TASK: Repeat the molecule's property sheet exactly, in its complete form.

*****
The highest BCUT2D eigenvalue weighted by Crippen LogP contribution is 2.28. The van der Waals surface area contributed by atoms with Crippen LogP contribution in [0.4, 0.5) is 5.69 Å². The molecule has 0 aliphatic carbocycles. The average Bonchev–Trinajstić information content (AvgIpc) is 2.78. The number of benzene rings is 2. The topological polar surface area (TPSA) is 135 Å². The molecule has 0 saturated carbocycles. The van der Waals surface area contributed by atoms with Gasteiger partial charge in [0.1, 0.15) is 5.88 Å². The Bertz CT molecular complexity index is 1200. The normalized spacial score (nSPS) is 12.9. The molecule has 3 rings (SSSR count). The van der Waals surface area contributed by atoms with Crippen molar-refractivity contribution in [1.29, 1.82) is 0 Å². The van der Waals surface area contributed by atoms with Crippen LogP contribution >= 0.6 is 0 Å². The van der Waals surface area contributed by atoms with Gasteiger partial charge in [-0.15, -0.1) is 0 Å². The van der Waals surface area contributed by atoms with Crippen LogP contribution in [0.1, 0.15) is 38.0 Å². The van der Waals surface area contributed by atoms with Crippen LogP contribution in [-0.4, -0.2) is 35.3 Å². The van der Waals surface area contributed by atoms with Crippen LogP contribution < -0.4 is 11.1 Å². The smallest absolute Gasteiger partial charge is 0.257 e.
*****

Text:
The highest BCUT2D eigenvalue weighted by Crippen LogP contribution is 2.28. The van der Waals surface area contributed by atoms with Crippen LogP contribution in [0.4, 0.5) is 5.69 Å². The molecule has 0 aliphatic carbocycles. The average Bonchev–Trinajstić information content (AvgIpc) is 2.78. The number of benzene rings is 2. The topological polar surface area (TPSA) is 135 Å². The molecule has 0 saturated carbocycles. The van der Waals surface area contributed by atoms with Gasteiger partial charge in [0.1, 0.15) is 5.88 Å². The Bertz CT molecular complexity index is 1200. The normalized spacial score (nSPS) is 12.9. The molecule has 3 rings (SSSR count). The van der Waals surface area contributed by atoms with Crippen molar-refractivity contribution in [1.29, 1.82) is 0 Å². The van der Waals surface area contributed by atoms with Crippen LogP contribution >= 0.6 is 0 Å². The van der Waals surface area contributed by atoms with Gasteiger partial charge in [-0.15, -0.1) is 0 Å². The van der Waals surface area contributed by atoms with Crippen LogP contribution in [0.1, 0.15) is 38.0 Å². The van der Waals surface area contributed by atoms with Crippen LogP contribution in [-0.4, -0.2) is 35.3 Å². The van der Waals surface area contributed by atoms with Crippen LogP contribution < -0.4 is 11.1 Å². The smallest absolute Gasteiger partial charge is 0.257 e.